At playoff time, jokesters dog O's


The Kickoff

September 29, 2006|By RAY FRAGER

A guy walks into a bar carrying a little dog under his arm. The bartender says: "Hey, no dogs in here." Guy says: "This is a special playoffs dog. Just watch what he can do."

Guy places the dog on the bar and asks the bartender to put baseball's Division Series on the television. The New York Yankees are on the screen. Guy says, "Yankees!" and the dog lies down on the bar and covers his eyes with his paws.

"Pretty good," bartender says. "Can he do anything else?"

"Put on the other game," guy says.

The New York Mets are playing on the other channel. "Mets!" the guy says, and dog rolls onto his back and starts writhing as if in pain.

"Hey, what's the dog do when the Orioles are on?" the bartender says.

"I don't know," guy says. "I've only had him nine years."

(A brief pause for laughter or groans.)

The major league Division Series begin Tuesday, televised by ESPN and Fox. ESPN has augmented its Baseball Tonight studio crew with Toronto Blue Jays outfielder Vernon Wells. Regular analysts John Kruk and Steve Phillips also will be in studio, and yesterday they spoke to the media via conference call.

Phillips on the postseason favorites: "I think the Mets are the team to beat. ... If [other American League teams] want to get the Yankees out, the best matchup is with the Twins."

Kruk on two teams fighting to make the playoffs: "The Padres are going to be very dangerous if they can get their pitching set up, [but] they have trouble scoring runs. ... The team that scores more than anyone is the Phillies."

Kruk on whether the stumbling St. Louis Cardinals would enter the playoffs with a damaged psyche: "To me, their psyche was damaged when they couldn't figure out who was going to pitch. ... Never count out the best player in baseball, and that's Albert Pujols. ... Once you get in, that's all you care about. Once you start, your record is 0-0."

Phillips on suggestions that instant replay be used to review umpires' calls: "Every year at the general managers' meetings, it would come up. [Phillips is a former Mets GM] ... You now have a majority of general managers who would favor it, but I'd be surprised if it got added in." He cited how opposed umpires are to instant replay and how it could increase the length of games.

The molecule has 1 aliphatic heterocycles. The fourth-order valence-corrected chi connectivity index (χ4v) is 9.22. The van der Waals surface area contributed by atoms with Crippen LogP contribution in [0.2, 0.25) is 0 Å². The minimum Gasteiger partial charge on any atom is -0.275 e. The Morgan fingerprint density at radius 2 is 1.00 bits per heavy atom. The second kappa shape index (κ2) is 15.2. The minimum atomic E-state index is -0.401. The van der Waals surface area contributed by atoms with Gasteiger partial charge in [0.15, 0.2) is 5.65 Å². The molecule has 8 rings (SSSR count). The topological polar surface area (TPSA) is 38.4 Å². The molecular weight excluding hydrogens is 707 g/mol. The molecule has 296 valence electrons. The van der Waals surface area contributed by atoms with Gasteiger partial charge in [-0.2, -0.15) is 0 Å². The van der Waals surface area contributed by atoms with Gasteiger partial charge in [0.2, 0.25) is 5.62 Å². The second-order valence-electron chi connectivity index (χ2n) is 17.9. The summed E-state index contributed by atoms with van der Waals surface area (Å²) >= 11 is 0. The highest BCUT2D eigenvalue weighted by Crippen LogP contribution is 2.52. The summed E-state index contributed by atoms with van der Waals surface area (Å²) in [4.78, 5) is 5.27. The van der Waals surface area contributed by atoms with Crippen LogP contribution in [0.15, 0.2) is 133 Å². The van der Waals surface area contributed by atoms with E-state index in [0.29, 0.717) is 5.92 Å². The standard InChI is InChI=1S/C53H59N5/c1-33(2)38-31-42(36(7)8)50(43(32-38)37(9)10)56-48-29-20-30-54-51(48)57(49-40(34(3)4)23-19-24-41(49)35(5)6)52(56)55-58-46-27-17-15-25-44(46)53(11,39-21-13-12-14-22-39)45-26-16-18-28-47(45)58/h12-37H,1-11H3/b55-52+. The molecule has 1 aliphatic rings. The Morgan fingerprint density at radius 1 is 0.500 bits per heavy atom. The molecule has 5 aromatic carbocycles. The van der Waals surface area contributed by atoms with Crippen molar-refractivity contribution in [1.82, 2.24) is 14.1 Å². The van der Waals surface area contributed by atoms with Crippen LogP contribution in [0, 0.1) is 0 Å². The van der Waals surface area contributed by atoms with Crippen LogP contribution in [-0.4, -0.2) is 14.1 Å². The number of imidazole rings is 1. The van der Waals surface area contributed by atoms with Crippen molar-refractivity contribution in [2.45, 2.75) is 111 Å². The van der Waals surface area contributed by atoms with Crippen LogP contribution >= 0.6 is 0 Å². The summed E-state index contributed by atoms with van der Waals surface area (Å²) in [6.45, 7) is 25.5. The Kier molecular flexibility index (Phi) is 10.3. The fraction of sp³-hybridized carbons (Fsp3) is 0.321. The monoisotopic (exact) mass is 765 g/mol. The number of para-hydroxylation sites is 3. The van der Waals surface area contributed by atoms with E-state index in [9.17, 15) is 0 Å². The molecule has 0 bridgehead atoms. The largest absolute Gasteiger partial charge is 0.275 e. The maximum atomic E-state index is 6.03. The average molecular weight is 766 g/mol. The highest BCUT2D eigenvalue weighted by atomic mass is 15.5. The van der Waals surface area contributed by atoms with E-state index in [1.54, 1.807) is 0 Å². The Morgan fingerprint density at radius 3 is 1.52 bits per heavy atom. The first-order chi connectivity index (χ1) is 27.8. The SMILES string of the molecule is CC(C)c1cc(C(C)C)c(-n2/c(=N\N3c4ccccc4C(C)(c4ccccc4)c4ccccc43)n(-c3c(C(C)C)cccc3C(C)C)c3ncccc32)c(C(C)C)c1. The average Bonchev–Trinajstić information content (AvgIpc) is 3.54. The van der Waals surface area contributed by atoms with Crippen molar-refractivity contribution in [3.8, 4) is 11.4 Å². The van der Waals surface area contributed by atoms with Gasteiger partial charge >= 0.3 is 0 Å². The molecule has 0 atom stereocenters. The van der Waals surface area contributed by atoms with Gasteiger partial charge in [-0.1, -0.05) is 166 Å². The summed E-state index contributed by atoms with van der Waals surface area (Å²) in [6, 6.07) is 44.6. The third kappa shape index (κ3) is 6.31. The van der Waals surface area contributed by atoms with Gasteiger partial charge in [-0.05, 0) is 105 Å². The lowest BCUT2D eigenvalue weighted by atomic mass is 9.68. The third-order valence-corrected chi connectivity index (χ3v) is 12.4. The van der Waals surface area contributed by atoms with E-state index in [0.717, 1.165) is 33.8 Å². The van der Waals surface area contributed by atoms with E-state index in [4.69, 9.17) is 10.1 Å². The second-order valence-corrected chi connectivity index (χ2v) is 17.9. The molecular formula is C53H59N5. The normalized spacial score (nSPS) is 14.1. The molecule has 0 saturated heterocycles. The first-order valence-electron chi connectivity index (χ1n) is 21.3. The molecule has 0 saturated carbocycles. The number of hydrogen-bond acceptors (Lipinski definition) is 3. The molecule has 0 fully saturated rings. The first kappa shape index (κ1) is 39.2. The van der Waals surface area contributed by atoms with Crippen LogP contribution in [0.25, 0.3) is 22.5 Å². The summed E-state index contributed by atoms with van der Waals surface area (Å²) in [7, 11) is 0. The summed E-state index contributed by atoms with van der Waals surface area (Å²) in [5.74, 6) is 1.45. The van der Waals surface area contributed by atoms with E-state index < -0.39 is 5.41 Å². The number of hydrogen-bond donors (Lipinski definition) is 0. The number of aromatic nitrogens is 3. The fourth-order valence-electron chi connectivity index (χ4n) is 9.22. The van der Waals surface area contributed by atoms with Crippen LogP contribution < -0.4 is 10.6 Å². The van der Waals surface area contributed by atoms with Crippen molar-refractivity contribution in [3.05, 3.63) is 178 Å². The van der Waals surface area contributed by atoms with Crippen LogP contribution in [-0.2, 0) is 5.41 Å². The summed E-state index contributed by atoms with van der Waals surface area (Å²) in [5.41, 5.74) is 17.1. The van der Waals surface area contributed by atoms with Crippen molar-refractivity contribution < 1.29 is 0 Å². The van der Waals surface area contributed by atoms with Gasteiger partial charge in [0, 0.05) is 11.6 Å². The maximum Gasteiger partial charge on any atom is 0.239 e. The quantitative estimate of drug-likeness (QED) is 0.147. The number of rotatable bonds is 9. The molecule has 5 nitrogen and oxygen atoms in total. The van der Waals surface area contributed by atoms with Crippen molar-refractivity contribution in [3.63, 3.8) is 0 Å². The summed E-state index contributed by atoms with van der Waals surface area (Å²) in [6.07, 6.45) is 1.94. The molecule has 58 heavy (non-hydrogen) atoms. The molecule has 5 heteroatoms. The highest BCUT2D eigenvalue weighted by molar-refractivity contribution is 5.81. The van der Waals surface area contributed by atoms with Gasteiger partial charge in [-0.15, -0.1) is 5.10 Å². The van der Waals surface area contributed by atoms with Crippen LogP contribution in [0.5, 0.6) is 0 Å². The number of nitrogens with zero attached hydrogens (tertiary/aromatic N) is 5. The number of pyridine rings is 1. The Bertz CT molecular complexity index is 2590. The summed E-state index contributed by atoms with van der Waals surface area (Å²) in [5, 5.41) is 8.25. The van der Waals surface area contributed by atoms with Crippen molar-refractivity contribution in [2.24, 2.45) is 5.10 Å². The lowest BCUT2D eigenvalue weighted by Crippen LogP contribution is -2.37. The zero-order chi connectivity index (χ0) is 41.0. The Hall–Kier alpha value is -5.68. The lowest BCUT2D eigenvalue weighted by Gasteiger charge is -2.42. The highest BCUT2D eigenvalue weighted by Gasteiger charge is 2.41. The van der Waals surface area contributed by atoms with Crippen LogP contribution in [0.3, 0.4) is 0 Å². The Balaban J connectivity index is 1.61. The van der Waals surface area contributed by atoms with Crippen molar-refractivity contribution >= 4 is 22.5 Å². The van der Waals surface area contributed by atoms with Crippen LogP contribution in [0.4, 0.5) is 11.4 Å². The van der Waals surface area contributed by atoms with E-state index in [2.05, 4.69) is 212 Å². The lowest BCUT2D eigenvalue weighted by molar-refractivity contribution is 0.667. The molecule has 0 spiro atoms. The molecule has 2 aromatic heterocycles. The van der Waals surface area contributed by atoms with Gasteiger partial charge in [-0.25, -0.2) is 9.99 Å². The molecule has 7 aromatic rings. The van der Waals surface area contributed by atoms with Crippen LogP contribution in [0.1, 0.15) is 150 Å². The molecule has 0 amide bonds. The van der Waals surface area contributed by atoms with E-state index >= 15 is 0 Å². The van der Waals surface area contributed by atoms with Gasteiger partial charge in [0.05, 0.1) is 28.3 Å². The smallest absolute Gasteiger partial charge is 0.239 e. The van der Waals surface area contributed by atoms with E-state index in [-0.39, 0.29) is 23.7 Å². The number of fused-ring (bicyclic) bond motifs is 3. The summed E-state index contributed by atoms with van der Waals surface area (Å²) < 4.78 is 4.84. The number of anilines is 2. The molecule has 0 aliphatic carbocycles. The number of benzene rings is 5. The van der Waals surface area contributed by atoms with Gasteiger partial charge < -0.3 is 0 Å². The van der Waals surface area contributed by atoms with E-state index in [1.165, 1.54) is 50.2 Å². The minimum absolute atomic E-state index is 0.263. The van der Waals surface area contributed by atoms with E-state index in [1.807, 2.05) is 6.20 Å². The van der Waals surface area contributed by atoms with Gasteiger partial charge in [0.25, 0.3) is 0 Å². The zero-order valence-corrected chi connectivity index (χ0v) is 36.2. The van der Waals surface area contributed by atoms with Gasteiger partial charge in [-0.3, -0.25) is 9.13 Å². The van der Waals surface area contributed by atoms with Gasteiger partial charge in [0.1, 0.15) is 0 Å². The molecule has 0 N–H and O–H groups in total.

Something he said?

Be critical of just about anyone in the jock world and you can have your place on ESPN. But if you have harsh words about the ESPN critics themselves, you could find yourself no longer among their ranks.

That's what The Kansas City Star's fine columnist, Jason Whitlock, discovered this week. Whitlock, a regular presence on ESPN's Sports Reporters and Pardon The Interruption, was told his comments about two other ESPNites on a Web site have gotten him the boot.

In his Tuesday column in the Star, Whitlock said the news didn't come as a shock: "ESPN, a terrific network, has always been hypersensitive to criticism, especially when it comes from its independent-contract employees. Over the six years I've worked for ESPN, I've received complaining phone calls from its executives almost every time I've written a critical word about the network."

In an interview with, Whitlock had this to say about fellow Sports Reporters regular Mike Lupica, a columnist at the New York Daily News, and Scoop Jackson, who writes for (which Whitlock did, too, until recently moving to AOL):

"Lupica is an insecure, mean-spirited busybody. He's upset because I put a clown suit on him on that show and in a follow-up column I wrote for ESPN."

"Scoop is a clown. And the publishing of his fake ghetto posturing is an insult to black intelligence, and it interferes with intelligent discussion of important racial issues." (Like Whitlock, Jackson is black.)

ESPN spokesman Josh Krulewitz told USA Today: "There are numerous examples of allowing people to voice diverse critical opinions of our company, including Jason himself. These are personal attacks that went too far."

Personal attacks on those outside the company, though, are just fine.


As the Terrell Owens saga unfolded on TV - mainly on ESPN - Wednesday, I was reminded of the time Owens celebrated a touchdown by grabbing a pair of pompoms from a cheerleader. Let's hear it: 2-4-6-8, time for us to speculate!

Combine a dearth of information with a potentially explosive story of a star athlete's attempted suicide and you get what we had - repetition of a few facts, lots of background and talking heads trying their best to sound like they know what they're talking about. Remember when Ben Roethlisberger got hurt in a motorcycle accident? Same thing, smaller scale.

So what's a sports fan to do? Consume in limited doses.

Not yet

Ravens fans with high-definition TVs frustrated by CBS' failure to show your favorite team in HD will have to wait one more week. Sunday's game against the San Diego Chargers is not in HD. However, on Oct. 9, you'll be able to count the grass stains on Bart Scott's pants when the Ravens appear on ESPN's Monday Night Football in glorious HD.

And just in case you need to make contingency plans, Sunday's game is being called by Kevin Harlan and Rich Gannon.

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